Game Management Unit 17A
Species within this unit:
Antelope, Black Bear, Elk, Javelina, Merriam's Turkey, Mountain Lion, Mule Deer, Dove, Tree Squirrel , Quail
Beginning at the junction of Williamson Valley Road (County Road 5) and Camp Wood Road (FS 21); westerly on Camp Wood Road to the west boundary of the Prescott National Forest; north along this boundary to the Baca Grant; east, north, and west around the grant to the west boundary of the Prescott National Forest; north and east along this boundary to Williamson Valley Road; southerly on this road to Camp Wood Road.
Overview: Game Management Unit (GMU) 17 is divided into a north (17A) and south (17B) half, with Camp Wood Road (Forest Service Road 21, a.k.a. County Road 68), being the dividing line. Both units provide extremely high buck-to-doe ratios, with good trophy potential. Unit 17B has a larger population of antelope than GMU 17A. For both units, antelope occur in specific, limited areas where important access issues exist. Hunters should always pick up litter, leave gates as they are found (usually closed), and never drive off road in any vehicle, including ATV's. By cooperating with these landowners, hunter access will be available in these areas in the future.
Areas: New Water. This area is located in the extreme northwest portion of the unit. Access is from Forest Service Road (FS) 2, off Williamson Valley Road.
Cowden's. This area is on the northeast border of the unit, just west of Williamson Valley Road, up to the forest boundary. The above two areas are both within the Yavapai Ranch, which is a checkerboard of U.S. Forest Service and private land. Access has been granted through an agreement between the ranch and the Arizona Game and Fish Department. To ensure this agreement continues in the future, hunters should obey all ranch requests such as road closures, driving only on existing roads, and limiting travel on roads during wet weather to reduce rutting.
Extreme southeast corner. This area is accessed from FS 21 on the south and Williamson Valley Road to the east. Much of this area is deeded private property owned by the Barney York and Bar Triangle Ranches. Hunting on the private sections is allowed by permission only and may involve an access fee.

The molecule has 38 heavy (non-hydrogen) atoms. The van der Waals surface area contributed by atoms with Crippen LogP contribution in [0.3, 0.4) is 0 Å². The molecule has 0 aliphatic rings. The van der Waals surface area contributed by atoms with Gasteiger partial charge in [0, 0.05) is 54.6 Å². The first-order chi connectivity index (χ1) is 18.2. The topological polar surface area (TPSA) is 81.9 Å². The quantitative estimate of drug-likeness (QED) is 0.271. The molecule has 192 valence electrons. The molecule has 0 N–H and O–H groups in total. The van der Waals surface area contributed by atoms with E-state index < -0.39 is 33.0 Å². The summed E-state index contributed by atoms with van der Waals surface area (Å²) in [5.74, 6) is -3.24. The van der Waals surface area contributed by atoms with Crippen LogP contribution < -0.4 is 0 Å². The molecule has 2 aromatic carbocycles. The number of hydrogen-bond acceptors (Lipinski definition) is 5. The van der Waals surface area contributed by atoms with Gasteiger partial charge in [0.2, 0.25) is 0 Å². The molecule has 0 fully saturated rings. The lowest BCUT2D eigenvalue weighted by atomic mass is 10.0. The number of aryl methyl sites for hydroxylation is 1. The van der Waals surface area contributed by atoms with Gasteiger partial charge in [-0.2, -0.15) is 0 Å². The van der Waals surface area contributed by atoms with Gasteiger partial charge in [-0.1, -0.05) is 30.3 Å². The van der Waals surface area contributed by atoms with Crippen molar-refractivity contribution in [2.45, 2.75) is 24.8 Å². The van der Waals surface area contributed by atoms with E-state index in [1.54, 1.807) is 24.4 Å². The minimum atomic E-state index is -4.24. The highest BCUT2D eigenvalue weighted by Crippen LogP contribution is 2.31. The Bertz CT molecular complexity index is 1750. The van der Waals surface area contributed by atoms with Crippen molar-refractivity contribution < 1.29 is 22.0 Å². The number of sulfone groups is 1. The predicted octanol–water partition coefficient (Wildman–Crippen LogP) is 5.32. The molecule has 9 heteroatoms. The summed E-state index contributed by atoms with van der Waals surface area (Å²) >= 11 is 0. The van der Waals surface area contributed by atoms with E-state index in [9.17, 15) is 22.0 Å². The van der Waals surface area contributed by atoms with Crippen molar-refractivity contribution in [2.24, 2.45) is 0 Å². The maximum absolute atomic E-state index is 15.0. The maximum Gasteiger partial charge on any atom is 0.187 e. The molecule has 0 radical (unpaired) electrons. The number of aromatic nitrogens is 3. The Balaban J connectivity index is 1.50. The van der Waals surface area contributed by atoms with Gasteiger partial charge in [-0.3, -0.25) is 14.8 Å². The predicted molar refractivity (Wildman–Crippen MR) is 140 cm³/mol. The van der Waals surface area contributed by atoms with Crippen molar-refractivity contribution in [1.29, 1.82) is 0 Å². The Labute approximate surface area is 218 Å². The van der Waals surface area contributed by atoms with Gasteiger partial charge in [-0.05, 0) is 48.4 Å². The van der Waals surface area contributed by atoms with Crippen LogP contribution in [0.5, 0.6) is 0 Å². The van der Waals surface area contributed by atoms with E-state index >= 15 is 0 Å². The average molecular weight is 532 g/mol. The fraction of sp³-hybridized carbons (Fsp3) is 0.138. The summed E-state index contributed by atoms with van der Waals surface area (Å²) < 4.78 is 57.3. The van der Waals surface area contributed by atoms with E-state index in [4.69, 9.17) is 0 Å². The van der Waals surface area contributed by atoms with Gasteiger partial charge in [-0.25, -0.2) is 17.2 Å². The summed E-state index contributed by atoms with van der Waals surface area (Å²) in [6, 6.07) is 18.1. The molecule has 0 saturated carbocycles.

Overview: Unit 17 is combined with GMU 18B, 20A and 20B for fall bear season, so refer to that page for additional information. Anyone going bear hunting must contact 1-800-970-BEAR (2327) to determine if a particular hunt unit is still open. If a hunter has harvested a bear, they must contact the Arizona Game and Fish Department within 48 hours of take. This can be done in person during business hours, or by calling 1-800-970-BEAR, which is a 24-hour number. In addition, within 10 days of taking a bear, the hunter shall present the bear’s skull, hide, and attached proof of sex for inspection. A premolar tooth will be removed during this inspection. Keep in mind that local Wildlife Managers may not be readily available to inspect a bear, which may require the hunter taking the animal to a Department office.
When in the field, care should be taken to watch for cubs near a potential game bear. Small bruins are not always visible in dense cover. Hunters cannot take a sow with cubs.
Overview: Game Management Units 17A and 17B have relatively low elk densities with herds that move back and forth across the unit boundaries. This nomadic behavior results in a challenging hunt that requires equal amounts of skill, pre-hunt scouting, and luck. Units 17A and 17B are combined with Units 18B, 19B, 20A, and 20C for the archery and general hunts.
The management objectives for Unit 17A are to maintain a limited number of elk far below the carrying capacity of the unit and to minimize conflicts on private land.
Areas: The elk population is mainly concentrated in the western portion of GMU 17A from Camp Wood Road (FS 21) to the unit’s northern boundary. Other elk herds utilize the eastern part of 17A on the Yavapai and K4 Ranches as well as the southeastern corner on the Bar Triangle and Barney York Ranches. Unless you are familiar with these areas, pre-hunt scouting is recommended.
Overview: Hunter success during javelina season is weather dependent. If temperatures are low with cloud cover and precipitation, javelina will stay brushed up or in the bottom of draws in an attempt to stay warm. This obviously makes them difficult to locate. However, on calm days with the sun shining, javelina can be found relatively easily feeding on open slopes. When hunting in areas where thick vegetation precludes glassing, try sitting at waters frequented by javelina.
General javelina seasons last for seven days and if a storm moves in, much of the hunt can be lost due to poor weather. Archery season, however, lasts nearly a month, allowing a hunter to plan one or more trips during periods of optimum weather conditions. This is just food for thought when filling out the spring hunt applications.